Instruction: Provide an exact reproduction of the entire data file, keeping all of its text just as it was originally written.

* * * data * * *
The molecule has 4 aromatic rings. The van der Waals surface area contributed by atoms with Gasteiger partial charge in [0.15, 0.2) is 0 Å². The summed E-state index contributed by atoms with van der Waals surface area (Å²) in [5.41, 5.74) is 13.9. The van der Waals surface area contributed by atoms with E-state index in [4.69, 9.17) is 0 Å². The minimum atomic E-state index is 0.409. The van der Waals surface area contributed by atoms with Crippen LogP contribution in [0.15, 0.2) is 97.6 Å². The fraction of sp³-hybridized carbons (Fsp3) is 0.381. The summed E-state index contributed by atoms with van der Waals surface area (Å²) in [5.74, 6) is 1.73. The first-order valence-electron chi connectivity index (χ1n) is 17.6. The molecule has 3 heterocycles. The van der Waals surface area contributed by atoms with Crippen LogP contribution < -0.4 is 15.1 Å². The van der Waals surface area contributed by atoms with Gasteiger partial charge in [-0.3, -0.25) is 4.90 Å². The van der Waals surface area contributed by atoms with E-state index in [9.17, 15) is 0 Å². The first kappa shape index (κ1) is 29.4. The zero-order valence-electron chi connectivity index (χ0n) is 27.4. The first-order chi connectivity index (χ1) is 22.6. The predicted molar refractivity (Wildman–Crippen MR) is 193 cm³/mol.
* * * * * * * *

The molecule has 4 aromatic rings. The van der Waals surface area contributed by atoms with Gasteiger partial charge in [0.15, 0.2) is 0 Å². The summed E-state index contributed by atoms with van der Waals surface area (Å²) in [5.41, 5.74) is 13.9. The van der Waals surface area contributed by atoms with E-state index in [4.69, 9.17) is 0 Å². The minimum atomic E-state index is 0.409. The van der Waals surface area contributed by atoms with Crippen LogP contribution in [0.15, 0.2) is 97.6 Å². The fraction of sp³-hybridized carbons (Fsp3) is 0.381. The summed E-state index contributed by atoms with van der Waals surface area (Å²) in [5.74, 6) is 1.73. The first-order valence-electron chi connectivity index (χ1n) is 17.6. The molecule has 3 heterocycles. The van der Waals surface area contributed by atoms with Crippen LogP contribution < -0.4 is 15.1 Å². The van der Waals surface area contributed by atoms with Gasteiger partial charge in [-0.3, -0.25) is 4.90 Å². The van der Waals surface area contributed by atoms with E-state index in [9.17, 15) is 0 Å². The first kappa shape index (κ1) is 29.4. The zero-order valence-electron chi connectivity index (χ0n) is 27.4. The first-order chi connectivity index (χ1) is 22.6. The predicted molar refractivity (Wildman–Crippen MR) is 193 cm³/mol.